“Drained” is the kind of film that requires the most delicate tonal precision from its director. It wants to be funny, dark, shocking and emotionally resonant. But it’s a dissonant mess, as frustratingly bad as it is boldly ambitious.
Lead actor Selton Mello tries his hardest to hold the thing together with his straight-faced performance of Lorenço, a sociopathic a pawn shop owner. Lorenço spends his time tormenting and underpaying his desperate clientele, telling people the unpleasant smell from his bathroom drain isn’t him, staring at the a*s of a server at his local café and slowly revealing his insanity. The insanity—we can be sure—couches a deep insight to his tragic childhood, or something.
At the beginning of the film, he calls off his engagement because, he tells his fiancée, he never liked her or anybody else. The distraught, over-the-top woman then starts following him and threatening him, screaming, in what’s supposed to be a recurring gag but feels more like a parrot that won’t shut up, about how the wedding invitations are already at the printer. Problem is, Lorenço is such an unlikable malcontent that I can’t see why the woman would have called the printer in the first place.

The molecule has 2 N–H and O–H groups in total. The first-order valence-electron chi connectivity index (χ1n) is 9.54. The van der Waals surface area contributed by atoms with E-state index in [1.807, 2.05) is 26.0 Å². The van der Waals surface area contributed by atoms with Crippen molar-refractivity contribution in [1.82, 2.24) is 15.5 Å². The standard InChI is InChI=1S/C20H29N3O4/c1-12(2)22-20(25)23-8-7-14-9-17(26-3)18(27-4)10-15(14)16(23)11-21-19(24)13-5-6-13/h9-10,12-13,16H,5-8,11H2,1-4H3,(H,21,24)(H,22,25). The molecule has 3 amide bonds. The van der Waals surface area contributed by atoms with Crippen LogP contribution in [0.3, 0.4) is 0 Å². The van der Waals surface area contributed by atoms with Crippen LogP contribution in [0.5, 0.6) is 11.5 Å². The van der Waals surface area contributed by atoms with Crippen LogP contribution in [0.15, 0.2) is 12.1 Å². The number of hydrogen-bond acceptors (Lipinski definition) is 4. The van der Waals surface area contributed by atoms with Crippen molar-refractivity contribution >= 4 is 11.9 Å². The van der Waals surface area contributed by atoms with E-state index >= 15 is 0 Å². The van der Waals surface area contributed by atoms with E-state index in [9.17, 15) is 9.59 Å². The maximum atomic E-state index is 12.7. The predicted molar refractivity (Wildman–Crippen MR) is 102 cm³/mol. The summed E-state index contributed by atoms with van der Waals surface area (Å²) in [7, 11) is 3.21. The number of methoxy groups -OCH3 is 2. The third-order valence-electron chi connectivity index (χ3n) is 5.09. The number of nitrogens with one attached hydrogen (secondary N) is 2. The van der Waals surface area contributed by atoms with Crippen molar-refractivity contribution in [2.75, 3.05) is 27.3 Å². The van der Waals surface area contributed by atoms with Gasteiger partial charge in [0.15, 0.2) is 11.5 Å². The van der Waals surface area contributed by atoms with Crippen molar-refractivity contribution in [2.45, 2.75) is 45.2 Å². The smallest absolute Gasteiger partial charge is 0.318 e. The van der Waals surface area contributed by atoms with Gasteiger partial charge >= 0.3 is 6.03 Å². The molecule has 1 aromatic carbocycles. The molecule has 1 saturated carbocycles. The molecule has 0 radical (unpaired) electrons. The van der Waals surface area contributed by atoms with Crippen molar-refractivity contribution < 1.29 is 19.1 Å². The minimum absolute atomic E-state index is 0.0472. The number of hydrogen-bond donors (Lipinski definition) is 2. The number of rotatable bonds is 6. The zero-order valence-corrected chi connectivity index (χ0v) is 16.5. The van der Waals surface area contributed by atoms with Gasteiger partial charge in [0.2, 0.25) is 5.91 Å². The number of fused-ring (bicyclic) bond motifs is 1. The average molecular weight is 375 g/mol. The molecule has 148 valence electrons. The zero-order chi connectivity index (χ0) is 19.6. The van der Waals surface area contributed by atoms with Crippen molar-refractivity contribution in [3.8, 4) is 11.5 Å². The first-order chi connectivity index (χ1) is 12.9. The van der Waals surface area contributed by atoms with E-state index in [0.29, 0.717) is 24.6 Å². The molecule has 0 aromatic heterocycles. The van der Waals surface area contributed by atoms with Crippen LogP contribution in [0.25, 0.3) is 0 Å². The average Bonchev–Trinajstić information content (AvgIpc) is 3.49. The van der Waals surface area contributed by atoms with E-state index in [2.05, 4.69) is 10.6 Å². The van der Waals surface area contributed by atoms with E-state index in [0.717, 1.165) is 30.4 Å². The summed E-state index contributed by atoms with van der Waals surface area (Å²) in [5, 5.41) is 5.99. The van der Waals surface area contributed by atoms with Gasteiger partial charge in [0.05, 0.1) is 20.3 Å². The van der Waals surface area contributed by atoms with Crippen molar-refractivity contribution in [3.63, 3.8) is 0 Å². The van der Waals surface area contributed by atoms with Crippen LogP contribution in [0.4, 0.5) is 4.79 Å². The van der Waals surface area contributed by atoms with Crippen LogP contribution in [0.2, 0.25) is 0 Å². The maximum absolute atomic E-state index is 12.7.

Brazilian writer/director Heitor Dhalia introduces some noble concepts and creates some interesting visuals with energetic color palettes. But he stops short of making a cohesive picture. The film rambles for 110 minutes, and becomes less and less intriguing as the hero becomes more insane and his exploits more inane.
The most interesting scenes involve the regulars who come in trying to sell their possessions. Lorenço holds the power, as he has the money and the sellers need it. He doesn’t care about their tales of the items’ history, or their insistence that he isn’t paying enough money for their memories. Every so often, however, an item calls to him in such a way that he becomes powerless, willing too pay whatever the seller asks. This too, is supposed to hint toward the deep psychological reasons behind him being a complete a*****e. But only the Lorenço’s voice-over can really let us know what’s going on.
The narration boggles the mind. Non-existent for large stretches of the film, it appears out of nowhere to point out the most obvious things. It’s quite clear that Lorenço enjoys looking at the waitress’ a*s, and most intelligent viewers would have recognized that he’s self-conscious about the ever-present smell coming out of the bathroom, where the drain is clogged. By the time Lorenço tries to tell us something important, he’s already lost credibility, along with the film.